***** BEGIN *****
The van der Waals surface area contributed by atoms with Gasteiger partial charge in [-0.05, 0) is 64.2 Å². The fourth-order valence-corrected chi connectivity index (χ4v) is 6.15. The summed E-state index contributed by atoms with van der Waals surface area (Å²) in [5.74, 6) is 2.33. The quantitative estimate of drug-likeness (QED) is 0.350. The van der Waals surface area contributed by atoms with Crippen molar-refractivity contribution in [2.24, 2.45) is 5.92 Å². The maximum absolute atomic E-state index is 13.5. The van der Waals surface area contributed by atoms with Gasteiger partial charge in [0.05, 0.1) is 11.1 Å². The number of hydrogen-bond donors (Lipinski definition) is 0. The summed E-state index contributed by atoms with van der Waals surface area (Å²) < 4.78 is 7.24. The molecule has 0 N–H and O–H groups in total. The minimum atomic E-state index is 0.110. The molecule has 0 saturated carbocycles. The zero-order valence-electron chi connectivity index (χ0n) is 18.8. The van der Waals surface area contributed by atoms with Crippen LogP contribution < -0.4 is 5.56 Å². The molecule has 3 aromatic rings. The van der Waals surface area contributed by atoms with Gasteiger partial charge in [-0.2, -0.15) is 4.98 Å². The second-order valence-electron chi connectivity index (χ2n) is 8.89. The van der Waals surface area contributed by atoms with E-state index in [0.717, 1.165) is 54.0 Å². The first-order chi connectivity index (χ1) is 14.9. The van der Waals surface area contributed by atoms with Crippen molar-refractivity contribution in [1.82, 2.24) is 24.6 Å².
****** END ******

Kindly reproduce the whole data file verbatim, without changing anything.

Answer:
The van der Waals surface area contributed by atoms with Gasteiger partial charge in [-0.05, 0) is 64.2 Å². The fourth-order valence-corrected chi connectivity index (χ4v) is 6.15. The summed E-state index contributed by atoms with van der Waals surface area (Å²) in [5.74, 6) is 2.33. The quantitative estimate of drug-likeness (QED) is 0.350. The van der Waals surface area contributed by atoms with Crippen molar-refractivity contribution in [2.24, 2.45) is 5.92 Å². The maximum absolute atomic E-state index is 13.5. The van der Waals surface area contributed by atoms with Gasteiger partial charge in [0.05, 0.1) is 11.1 Å². The number of hydrogen-bond donors (Lipinski definition) is 0. The summed E-state index contributed by atoms with van der Waals surface area (Å²) < 4.78 is 7.24. The molecule has 0 N–H and O–H groups in total. The minimum atomic E-state index is 0.110. The molecule has 0 saturated carbocycles. The zero-order valence-electron chi connectivity index (χ0n) is 18.8. The van der Waals surface area contributed by atoms with Crippen LogP contribution < -0.4 is 5.56 Å². The molecule has 3 aromatic rings. The van der Waals surface area contributed by atoms with Gasteiger partial charge in [-0.2, -0.15) is 4.98 Å². The second-order valence-electron chi connectivity index (χ2n) is 8.89. The van der Waals surface area contributed by atoms with E-state index in [0.717, 1.165) is 54.0 Å². The first-order chi connectivity index (χ1) is 14.9. The van der Waals surface area contributed by atoms with Crippen molar-refractivity contribution in [1.82, 2.24) is 24.6 Å².